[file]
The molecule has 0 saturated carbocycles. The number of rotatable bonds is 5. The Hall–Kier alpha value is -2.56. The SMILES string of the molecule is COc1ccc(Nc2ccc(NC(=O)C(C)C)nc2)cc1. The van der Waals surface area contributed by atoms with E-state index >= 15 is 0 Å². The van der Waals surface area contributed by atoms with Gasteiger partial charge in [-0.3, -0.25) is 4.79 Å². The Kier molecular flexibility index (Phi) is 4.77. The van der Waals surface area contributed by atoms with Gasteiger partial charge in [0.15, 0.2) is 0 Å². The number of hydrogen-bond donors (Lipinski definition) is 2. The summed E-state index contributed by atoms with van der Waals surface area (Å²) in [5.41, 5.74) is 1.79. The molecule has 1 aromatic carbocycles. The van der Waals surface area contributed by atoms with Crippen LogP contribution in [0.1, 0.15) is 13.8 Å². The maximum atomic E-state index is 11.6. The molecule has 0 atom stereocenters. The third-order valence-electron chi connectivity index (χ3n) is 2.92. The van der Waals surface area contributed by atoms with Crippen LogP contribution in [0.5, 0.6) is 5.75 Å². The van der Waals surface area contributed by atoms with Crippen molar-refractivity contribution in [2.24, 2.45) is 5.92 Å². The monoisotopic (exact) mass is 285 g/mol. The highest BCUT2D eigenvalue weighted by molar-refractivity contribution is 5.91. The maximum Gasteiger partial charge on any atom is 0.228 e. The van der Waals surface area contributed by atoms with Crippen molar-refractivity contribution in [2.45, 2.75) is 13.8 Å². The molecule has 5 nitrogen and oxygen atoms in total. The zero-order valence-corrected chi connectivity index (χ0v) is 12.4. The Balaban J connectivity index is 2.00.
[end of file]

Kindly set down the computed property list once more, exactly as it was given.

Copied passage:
The molecule has 0 saturated carbocycles. The number of rotatable bonds is 5. The Hall–Kier alpha value is -2.56. The SMILES string of the molecule is COc1ccc(Nc2ccc(NC(=O)C(C)C)nc2)cc1. The van der Waals surface area contributed by atoms with E-state index >= 15 is 0 Å². The van der Waals surface area contributed by atoms with Gasteiger partial charge in [-0.3, -0.25) is 4.79 Å². The Kier molecular flexibility index (Phi) is 4.77. The van der Waals surface area contributed by atoms with Gasteiger partial charge in [0.15, 0.2) is 0 Å². The number of hydrogen-bond donors (Lipinski definition) is 2. The summed E-state index contributed by atoms with van der Waals surface area (Å²) in [5.41, 5.74) is 1.79. The molecule has 1 aromatic carbocycles. The van der Waals surface area contributed by atoms with Crippen LogP contribution in [0.1, 0.15) is 13.8 Å². The maximum atomic E-state index is 11.6. The molecule has 0 atom stereocenters. The third-order valence-electron chi connectivity index (χ3n) is 2.92. The van der Waals surface area contributed by atoms with Crippen LogP contribution in [0.5, 0.6) is 5.75 Å². The van der Waals surface area contributed by atoms with Crippen molar-refractivity contribution in [2.24, 2.45) is 5.92 Å². The monoisotopic (exact) mass is 285 g/mol. The highest BCUT2D eigenvalue weighted by molar-refractivity contribution is 5.91. The maximum Gasteiger partial charge on any atom is 0.228 e. The van der Waals surface area contributed by atoms with Crippen molar-refractivity contribution in [2.45, 2.75) is 13.8 Å². The molecule has 5 nitrogen and oxygen atoms in total. The zero-order valence-corrected chi connectivity index (χ0v) is 12.4. The Balaban J connectivity index is 2.00.